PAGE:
There are so many great motorcycles on the market right now that it’s difficult to find major glaring issues about most of them. And one could argue that this isn’t a major issue as it has a relatively simple fix, but it bothered me enough that I couldn’t sit idly by and let Honda get away with this egregious design flaw. The 2020 Honda CB650R whistles. Like, really loudly. Honestly, Bubb Rubb would be proud.
This seems to me to be on par with the Supra’s turbulent buffetting inside the cabin with both windows down. In this year of our lord 2020, it should not be happening.
Earlier this week I went for a long and enjoyable ride on the CB650R around the Reno-Tahoe area, hitting up some of my favorite roads. Honda’s mid-range neo-sports café bike is a pretty great companion for the back mountain and canyon roads most moto enthusiasts enjoy, and I found myself comfortably up to speed in rapid fashion.
Noise isn’t abnormal for me, as I traditionally ride without a visor, preferring a nice pair of sunglasses instead. It was pretty warm down on the desert floor, so it was nice to have the wind rushing across my face. Because of the extra wind noise it took me a little while to notice this big whistle issue, but about 50 miles into a 115 mile ride it caught my attention and from then on I couldn’t miss it.
It took me at least another 20 miles to figure out where the whistle was coming from. I found myself trying to conduct experiments of aerodynamic science at speed. I was redirecting air with my gloved hands while riding, which I don’t recommend. Especially on a bike without cruise control. The sound of the whistle changed pitch and volume with a twist of the throttle, appearing at around 45 miles per hour, and getting progressively louder as speed increased.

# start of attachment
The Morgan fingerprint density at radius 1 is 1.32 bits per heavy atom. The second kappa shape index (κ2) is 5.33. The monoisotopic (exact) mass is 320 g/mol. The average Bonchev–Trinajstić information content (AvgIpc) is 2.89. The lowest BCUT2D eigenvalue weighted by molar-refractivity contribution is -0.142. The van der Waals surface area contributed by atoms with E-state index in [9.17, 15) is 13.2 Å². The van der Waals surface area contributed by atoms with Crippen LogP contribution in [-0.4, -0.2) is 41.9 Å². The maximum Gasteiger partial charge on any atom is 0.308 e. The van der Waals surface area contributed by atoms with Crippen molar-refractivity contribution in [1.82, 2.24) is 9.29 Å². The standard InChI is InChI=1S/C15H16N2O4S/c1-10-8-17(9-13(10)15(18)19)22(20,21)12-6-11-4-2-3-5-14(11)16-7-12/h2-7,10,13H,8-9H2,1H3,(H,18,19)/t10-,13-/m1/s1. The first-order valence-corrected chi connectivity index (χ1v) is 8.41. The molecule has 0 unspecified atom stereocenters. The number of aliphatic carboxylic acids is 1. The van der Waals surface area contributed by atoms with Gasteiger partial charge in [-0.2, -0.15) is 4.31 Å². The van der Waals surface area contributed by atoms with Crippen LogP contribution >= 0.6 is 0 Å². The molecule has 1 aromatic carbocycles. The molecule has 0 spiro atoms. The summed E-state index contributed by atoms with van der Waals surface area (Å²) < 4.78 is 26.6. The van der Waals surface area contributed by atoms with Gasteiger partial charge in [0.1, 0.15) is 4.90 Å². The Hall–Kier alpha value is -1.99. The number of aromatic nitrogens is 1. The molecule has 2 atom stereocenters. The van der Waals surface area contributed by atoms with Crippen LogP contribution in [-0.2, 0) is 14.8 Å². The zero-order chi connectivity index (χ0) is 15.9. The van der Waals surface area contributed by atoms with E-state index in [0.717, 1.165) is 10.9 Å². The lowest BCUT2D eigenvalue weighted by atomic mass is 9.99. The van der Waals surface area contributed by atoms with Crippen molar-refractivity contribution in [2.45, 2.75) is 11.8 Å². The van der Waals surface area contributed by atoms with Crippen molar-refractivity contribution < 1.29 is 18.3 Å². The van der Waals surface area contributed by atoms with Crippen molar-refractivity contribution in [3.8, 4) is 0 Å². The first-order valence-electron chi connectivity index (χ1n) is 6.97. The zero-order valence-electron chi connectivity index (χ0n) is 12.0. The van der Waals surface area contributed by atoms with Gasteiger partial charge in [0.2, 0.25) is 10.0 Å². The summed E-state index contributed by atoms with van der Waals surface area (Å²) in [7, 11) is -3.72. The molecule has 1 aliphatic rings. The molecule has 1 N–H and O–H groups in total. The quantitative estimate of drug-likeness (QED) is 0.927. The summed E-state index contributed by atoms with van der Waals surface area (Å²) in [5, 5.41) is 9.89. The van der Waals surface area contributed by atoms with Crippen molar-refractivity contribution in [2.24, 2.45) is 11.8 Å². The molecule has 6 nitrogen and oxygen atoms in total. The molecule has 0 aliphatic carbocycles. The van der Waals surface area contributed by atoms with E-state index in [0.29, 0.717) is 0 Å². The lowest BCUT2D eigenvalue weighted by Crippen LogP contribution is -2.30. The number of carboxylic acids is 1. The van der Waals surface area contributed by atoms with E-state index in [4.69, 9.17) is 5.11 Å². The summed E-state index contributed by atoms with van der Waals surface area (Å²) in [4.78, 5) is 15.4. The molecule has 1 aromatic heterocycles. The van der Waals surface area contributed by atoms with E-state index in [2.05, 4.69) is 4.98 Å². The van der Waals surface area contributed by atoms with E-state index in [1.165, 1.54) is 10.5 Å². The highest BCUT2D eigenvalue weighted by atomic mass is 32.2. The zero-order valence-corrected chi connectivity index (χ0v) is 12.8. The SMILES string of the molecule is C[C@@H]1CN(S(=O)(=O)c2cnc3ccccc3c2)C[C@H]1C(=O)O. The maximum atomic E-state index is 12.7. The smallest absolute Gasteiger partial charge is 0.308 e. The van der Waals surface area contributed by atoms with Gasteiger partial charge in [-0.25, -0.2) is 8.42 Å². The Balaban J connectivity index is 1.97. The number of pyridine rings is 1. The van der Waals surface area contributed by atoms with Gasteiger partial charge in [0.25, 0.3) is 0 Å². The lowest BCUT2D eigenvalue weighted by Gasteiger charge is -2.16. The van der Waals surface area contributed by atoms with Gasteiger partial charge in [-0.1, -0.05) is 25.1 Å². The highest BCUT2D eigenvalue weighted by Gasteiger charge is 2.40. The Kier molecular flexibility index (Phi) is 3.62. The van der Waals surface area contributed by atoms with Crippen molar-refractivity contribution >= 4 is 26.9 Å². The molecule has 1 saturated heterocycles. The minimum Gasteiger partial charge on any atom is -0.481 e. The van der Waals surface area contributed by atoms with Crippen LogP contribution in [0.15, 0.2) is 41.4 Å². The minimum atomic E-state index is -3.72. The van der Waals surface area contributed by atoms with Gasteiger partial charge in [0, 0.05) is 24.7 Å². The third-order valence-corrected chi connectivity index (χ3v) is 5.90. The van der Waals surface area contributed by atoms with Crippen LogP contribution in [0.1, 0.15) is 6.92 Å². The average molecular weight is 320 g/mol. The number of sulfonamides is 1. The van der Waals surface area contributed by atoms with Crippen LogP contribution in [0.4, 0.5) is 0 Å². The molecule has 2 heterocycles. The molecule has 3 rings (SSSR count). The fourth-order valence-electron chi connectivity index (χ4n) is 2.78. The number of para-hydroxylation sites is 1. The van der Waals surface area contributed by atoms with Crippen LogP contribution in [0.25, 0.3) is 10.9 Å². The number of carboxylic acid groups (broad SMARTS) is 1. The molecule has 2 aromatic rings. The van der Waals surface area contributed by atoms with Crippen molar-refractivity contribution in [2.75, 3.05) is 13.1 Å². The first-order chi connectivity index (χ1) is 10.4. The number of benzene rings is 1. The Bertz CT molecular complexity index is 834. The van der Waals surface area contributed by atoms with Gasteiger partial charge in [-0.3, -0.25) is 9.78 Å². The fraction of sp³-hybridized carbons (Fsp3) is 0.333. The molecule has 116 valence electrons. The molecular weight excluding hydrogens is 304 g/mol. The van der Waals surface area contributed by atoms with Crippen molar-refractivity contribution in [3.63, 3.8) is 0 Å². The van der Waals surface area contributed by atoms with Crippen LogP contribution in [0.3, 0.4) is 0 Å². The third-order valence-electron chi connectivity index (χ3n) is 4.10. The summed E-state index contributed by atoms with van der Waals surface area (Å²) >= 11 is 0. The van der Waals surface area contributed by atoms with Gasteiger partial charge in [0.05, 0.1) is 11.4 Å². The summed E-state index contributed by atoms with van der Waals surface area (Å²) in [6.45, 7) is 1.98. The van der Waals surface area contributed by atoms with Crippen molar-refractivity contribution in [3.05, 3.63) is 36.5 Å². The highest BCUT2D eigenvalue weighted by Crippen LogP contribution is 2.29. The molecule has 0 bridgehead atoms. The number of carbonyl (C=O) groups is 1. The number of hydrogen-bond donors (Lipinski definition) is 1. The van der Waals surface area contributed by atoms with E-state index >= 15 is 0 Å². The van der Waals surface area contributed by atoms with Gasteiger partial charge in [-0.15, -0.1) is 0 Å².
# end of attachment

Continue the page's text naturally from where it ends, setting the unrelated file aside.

I knew it had to be aerodynamically related, either something on the bike or on my person. My riding gear doesn’t really change, and I’ve never had issues with that before, but I checked my helmet, glasses, pocket zippers, etc. To no avail. I found out quickly that the noise also wasn’t caused by the radiator inlets or the turn signals or the mirrors.
It was by accident that I discovered it was related to the bike’s display screen. Because the sun was high in the sky and northern Nevada is a particularly dusty place, I reached up to wipe the day’s accumulated detritus from the screen and the sound... changed. ‘Eureka!’
I curled my left hand over the front of the display and felt for the styling ridges connecting the display to the headlight surround. Holy smokes, the noise disappeared immediately. I was able to disturb the air in that strangely pressurized area to get it to stop whistling. Once I got back to the house I popped a little piece of electrical tape over the ridges and the noise is now gone for good.
Thank god, because I really didn’t want to find a reason to keep my butt out of that particular saddle. Now, I think I’ll go for another ride.